Monday, May 23, 2016

The technology of making an effective request

Asking makes us vulnerable. It means people can hurt us by denying us the things we want. And nobody likes giving others that much power over them. 

That’s why we back down from the task. We’re afraid to ask clearly, creatively and repeatedly for what we want. Is it any wonder why we’re unhappy? 

The reality is, and this is going to sound so obvious it’s stupid, asking improves our chances of receiving. Always. Even if the answer is no. 

In fact, a clearly worded request still moves things forward, even when it’s rejected. The experience of asking adds energy to the system. It’s velocity. It keeps the story moving forward. And it positions us in a better context from which to raise future requests.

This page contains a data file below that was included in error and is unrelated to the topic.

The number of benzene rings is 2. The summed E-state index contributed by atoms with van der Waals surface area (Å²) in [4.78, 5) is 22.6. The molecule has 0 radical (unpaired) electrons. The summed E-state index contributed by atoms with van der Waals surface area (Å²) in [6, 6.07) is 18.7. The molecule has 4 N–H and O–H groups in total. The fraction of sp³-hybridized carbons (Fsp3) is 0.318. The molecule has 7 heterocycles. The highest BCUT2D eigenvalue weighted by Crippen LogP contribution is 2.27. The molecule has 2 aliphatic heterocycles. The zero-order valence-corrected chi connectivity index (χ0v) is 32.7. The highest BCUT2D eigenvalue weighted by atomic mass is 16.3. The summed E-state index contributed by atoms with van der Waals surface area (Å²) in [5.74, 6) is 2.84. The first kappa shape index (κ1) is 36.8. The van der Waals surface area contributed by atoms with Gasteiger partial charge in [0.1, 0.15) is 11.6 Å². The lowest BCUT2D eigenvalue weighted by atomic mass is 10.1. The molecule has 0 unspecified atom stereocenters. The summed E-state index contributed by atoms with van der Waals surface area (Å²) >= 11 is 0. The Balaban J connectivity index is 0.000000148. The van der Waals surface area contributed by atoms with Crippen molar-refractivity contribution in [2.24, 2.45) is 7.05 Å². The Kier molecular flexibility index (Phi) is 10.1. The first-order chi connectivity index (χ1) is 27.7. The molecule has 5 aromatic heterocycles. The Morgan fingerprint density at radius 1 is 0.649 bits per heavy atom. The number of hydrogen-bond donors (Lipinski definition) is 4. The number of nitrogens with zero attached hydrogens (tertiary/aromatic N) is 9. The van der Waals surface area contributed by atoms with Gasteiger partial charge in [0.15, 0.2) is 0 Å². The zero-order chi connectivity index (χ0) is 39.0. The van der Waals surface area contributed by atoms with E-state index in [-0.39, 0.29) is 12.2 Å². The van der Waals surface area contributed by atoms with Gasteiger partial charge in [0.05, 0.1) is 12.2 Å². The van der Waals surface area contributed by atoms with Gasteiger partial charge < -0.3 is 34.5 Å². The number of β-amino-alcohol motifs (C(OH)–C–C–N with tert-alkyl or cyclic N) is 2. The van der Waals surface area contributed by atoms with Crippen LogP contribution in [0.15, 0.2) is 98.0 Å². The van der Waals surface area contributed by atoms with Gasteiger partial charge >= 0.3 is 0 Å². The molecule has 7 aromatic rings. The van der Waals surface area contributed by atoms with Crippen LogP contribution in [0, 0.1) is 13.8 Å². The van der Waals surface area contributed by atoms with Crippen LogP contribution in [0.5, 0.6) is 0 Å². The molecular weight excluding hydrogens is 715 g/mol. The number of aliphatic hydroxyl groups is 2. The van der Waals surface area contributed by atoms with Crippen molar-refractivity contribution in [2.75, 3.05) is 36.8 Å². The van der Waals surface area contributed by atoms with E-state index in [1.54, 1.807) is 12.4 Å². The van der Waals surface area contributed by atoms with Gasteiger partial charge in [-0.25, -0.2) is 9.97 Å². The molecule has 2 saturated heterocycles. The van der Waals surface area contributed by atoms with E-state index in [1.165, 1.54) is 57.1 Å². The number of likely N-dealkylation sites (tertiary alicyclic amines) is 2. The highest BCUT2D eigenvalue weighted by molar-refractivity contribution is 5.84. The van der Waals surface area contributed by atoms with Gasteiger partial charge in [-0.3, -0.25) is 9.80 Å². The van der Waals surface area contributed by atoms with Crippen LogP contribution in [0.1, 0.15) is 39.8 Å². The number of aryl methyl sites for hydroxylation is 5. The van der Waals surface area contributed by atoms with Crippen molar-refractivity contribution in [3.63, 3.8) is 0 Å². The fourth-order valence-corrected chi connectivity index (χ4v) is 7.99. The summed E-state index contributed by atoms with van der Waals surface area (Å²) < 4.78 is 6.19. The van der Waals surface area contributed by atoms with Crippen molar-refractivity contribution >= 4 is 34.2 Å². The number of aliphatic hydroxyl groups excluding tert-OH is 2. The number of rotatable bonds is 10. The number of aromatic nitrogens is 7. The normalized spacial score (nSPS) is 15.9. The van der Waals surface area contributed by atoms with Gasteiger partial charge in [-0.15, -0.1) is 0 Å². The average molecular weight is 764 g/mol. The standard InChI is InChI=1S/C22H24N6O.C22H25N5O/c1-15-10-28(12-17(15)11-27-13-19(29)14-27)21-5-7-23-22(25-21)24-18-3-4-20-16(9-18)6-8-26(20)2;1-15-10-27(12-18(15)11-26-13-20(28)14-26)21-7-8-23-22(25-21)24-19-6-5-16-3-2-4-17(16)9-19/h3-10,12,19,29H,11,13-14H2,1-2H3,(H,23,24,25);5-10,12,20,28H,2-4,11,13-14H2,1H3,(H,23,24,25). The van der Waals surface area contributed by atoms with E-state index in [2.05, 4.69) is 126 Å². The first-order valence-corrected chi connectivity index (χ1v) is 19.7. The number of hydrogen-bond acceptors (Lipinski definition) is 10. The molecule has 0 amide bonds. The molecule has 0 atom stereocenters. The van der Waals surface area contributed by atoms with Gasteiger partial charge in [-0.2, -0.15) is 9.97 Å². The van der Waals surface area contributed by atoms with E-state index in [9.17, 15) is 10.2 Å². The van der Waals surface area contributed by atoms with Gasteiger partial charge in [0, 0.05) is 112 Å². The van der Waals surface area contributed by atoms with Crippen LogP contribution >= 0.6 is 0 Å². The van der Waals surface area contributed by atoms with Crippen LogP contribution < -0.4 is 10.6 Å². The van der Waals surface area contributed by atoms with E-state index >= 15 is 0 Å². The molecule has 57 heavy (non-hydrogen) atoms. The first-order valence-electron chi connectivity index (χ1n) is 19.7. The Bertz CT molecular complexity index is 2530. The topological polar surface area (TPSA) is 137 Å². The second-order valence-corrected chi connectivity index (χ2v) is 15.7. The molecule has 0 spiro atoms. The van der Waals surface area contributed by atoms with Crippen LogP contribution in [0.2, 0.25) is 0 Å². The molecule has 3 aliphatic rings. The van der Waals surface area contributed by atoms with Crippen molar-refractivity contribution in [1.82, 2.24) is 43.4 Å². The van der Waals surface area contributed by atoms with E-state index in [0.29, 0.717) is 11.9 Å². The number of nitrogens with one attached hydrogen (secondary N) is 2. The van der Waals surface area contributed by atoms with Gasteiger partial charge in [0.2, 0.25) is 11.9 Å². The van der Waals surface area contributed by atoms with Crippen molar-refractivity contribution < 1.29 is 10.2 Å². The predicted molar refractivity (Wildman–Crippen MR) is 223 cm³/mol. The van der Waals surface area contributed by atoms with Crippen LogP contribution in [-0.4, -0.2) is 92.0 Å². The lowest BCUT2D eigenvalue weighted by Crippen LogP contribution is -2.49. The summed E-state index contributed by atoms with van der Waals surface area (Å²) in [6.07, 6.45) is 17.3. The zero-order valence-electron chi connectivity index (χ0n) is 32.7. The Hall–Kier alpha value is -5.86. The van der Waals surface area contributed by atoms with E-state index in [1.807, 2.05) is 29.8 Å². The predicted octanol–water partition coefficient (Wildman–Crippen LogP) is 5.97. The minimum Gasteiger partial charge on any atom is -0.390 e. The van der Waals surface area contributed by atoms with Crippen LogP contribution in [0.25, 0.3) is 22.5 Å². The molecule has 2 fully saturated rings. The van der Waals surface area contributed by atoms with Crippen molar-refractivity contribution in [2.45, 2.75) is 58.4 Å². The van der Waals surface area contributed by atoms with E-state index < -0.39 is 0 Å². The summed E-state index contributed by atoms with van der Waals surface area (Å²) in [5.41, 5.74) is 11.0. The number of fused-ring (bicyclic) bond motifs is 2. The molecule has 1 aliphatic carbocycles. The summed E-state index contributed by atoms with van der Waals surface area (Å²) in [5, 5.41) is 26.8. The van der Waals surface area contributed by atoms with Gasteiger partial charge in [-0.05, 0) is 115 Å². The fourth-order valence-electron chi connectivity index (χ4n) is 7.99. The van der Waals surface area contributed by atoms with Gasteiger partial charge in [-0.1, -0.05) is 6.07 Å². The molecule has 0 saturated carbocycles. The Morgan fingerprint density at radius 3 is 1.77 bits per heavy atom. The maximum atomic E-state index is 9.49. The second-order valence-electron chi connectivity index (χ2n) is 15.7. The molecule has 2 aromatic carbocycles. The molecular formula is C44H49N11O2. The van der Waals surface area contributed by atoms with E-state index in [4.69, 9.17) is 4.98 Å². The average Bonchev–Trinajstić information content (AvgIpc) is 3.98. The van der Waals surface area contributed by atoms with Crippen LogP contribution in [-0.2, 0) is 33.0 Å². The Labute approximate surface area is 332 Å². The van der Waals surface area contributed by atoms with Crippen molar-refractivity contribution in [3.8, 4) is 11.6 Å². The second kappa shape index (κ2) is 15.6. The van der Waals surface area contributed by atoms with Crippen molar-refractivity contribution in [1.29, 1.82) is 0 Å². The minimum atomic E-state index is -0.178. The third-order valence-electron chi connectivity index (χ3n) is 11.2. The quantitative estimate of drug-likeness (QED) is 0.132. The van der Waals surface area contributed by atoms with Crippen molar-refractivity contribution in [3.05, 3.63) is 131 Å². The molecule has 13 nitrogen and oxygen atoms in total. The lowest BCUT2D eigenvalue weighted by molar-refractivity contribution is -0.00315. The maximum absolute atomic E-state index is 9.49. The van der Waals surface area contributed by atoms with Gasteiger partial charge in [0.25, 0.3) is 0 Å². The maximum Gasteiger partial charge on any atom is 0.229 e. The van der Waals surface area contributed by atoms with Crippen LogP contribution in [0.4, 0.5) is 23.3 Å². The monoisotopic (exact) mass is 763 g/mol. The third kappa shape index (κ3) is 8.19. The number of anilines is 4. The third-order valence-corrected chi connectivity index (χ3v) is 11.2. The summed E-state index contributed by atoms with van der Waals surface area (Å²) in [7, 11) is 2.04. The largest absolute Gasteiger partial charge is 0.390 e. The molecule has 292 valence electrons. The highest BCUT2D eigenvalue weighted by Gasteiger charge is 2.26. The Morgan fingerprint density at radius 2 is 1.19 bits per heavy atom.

When I first launched my business, I had no choice but to master the technology of making an effective request. Because it was just me. No money, no experience, no knowledge and no connections. 

And so, I constantly asked for support in many forms. I decided what I wanted, believed I was worthy of receiving it, trusted that I could get it, and persisted until people helped me or called security. 

A humbling reminder, that success never comes unassisted. That it’s okay to enlist support. That we’re playing a small game if we’re only making the requests we think will be accepted. And that asking for help didn’t make us greedy or incompetent or in the debt of the helper

When will you let it be okay that you need other people?

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Scott Ginsberg
That Guy with the Nametag
Author. Speaker. Strategist. Inventor. Filmmaker. Publisher. Songwriter.

Never the same speech twice. Customized for your audience. Impossible to walk away uninspired.

Now booking for 2016-2017.

Email to inquire about fees and availability. Watch clips of The Nametag Guy in action here!